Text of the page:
Nau mai, haere mai, welcome to eyeCONTACT, a forum built to encourage art reviews and critical discussion about the visual culture of Aotearoa New Zealand. I'm John Hurrell its editor, a New Zealand writer, artist and curator. While Creative New Zealand and other supporters are generously paying me and other contributors to review exhibitions over the following year, all expressed opinions are entirely our own.

Saturday, January 23, 2010

Negotiating institutional space

Infinite Leave to Remain: Richard Frater, Patrick Lundberg, Susie Thomas
St. Paul St Gallery - foyer and outer streetfront window
21 January - 12 February 2010

In this unusually located exhibition utilising ‘dead’ viewing space around and about (and not properly within) St. Paul St Gallery, three artists cleverly explore the theme of control of visual material, the space itself, and ideational ownership. With the huge Gallery One empty, they use its street frontage as a saluting ‘tip of the hat’ to the Window gallery at the Auckland University library, a couple of blocks downtown.

Thomas’s two lightboxes in the foyer next to Gallery Two are legally binding licensing agreements between herself and the institution exhibiting the work, where the material under discussion is the genetic information (DNA data) in two strands of her hair. The contract is elucidated in detail with graphs at the top of the two glowing squares. These drawn images are not identical, and the sequencing of the upper letter groupings also varies, as does the spacing below of the horizontal measuring digits. The work seems a comment on image ownership, deliberately paralleling copyright stipulations where the artist/creator (Licensor) has control of the reproduced image, not the owner or exhibiter (Licensee).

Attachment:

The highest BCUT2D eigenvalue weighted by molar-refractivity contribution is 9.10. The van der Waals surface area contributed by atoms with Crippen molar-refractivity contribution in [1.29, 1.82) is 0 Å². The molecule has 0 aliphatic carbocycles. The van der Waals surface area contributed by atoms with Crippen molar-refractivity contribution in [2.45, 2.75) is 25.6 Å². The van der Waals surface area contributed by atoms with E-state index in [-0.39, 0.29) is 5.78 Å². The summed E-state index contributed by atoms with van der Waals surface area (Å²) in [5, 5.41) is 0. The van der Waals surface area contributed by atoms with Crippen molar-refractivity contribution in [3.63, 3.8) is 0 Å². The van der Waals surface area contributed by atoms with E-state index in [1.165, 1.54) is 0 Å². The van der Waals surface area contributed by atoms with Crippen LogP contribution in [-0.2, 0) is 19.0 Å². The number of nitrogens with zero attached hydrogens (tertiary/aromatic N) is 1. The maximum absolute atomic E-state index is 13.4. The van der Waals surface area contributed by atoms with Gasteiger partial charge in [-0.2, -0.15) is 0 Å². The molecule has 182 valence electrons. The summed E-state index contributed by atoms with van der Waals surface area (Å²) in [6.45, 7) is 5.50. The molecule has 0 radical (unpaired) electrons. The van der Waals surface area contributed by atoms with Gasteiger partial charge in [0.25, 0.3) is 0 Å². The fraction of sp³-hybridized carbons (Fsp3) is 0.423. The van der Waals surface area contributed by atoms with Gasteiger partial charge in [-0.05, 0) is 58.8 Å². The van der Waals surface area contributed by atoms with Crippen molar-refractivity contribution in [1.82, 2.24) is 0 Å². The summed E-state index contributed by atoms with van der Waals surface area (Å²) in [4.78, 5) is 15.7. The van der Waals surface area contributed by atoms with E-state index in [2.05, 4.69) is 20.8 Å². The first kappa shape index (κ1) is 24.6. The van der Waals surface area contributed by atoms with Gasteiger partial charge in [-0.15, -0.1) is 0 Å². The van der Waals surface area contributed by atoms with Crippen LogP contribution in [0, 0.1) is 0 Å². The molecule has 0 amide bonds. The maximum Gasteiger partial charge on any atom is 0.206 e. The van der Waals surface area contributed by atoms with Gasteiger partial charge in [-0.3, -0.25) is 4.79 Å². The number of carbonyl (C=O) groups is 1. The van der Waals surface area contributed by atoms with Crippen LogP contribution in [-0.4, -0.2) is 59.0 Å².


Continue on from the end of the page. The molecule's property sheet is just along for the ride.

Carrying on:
In the window of Gallery One Richard Frater has a creased, unfolded, white sheet pinned by its top corners to the back wall of the shallow space. In front of it he also has a life-size greyish blue photograph of another sheet printed onto a third sheet, attached by magnets to the front glass. The two hanging rectangles sag in their middles, causing baggy wrinkles at their bottom edges that catch the natural light bouncing in off the street. The imposed photographed sheet seen through the thick glass looks wet and sticky, with trapped v-shaped air bubbles bulging under the thin cotton. Inevitably the tonally dramatic front image tends to obscure the much subtler, more delicate piece of fabric behind it that almost dissolves in the reflected glare.

Patrick Lundberg has a pencil drawing on the back wall, presenting eight lead lines (replicable on tracing paper) that look like part of some dotted or continuous cursive script. These slightly ornate (slightly Celtic) glyphs can be interpreted in a number of ways. They can be indexical references to planar borders within the space. On occasion they can be vectors pointing at some quality nearby for directional emphasis. They also can be staked-out declarations that occupy parts of the space, like flags, graffiti or pegs – saying ‘Lundberg was here.’ They even interact with Frater’s loose white sheet, mimicking its lower edge, or going behind the fabric so the line becomes hidden.

This is a shrewd show because the three artists have more in common than you might suppose. The negotiation stated by Thomas is also alluded to in the front window by the two others using that space. Just as her lightboxes have a conversation together as well as with the institution, there is an amusing dialogue between the works of Frater and Lundberg about control of the narrow site and its dominant versus submissive options. This is highlighted by the need for viewer accessibility through the gallery interior as a supplementary countering alternative to only peering through the front glass.

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